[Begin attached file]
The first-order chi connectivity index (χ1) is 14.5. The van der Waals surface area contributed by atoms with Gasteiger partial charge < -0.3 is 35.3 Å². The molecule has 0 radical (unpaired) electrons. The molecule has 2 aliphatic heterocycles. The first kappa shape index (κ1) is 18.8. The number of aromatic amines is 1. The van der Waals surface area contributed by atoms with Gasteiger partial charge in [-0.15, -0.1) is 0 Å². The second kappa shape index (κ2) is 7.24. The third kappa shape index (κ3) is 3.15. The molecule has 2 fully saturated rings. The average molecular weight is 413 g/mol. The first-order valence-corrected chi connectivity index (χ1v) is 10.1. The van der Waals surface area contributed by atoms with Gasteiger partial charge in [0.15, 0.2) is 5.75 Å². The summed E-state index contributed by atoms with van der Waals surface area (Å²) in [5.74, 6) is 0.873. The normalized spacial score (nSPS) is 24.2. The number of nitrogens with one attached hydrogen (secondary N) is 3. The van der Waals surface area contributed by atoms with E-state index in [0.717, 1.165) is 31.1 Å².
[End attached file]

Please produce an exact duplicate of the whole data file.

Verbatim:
The first-order chi connectivity index (χ1) is 14.5. The van der Waals surface area contributed by atoms with Gasteiger partial charge < -0.3 is 35.3 Å². The molecule has 0 radical (unpaired) electrons. The molecule has 2 aliphatic heterocycles. The first kappa shape index (κ1) is 18.8. The number of aromatic amines is 1. The van der Waals surface area contributed by atoms with Gasteiger partial charge in [-0.15, -0.1) is 0 Å². The second kappa shape index (κ2) is 7.24. The third kappa shape index (κ3) is 3.15. The molecule has 2 fully saturated rings. The average molecular weight is 413 g/mol. The first-order valence-corrected chi connectivity index (χ1v) is 10.1. The van der Waals surface area contributed by atoms with Gasteiger partial charge in [0.15, 0.2) is 5.75 Å². The summed E-state index contributed by atoms with van der Waals surface area (Å²) in [5.74, 6) is 0.873. The normalized spacial score (nSPS) is 24.2. The number of nitrogens with one attached hydrogen (secondary N) is 3. The van der Waals surface area contributed by atoms with E-state index in [0.717, 1.165) is 31.1 Å².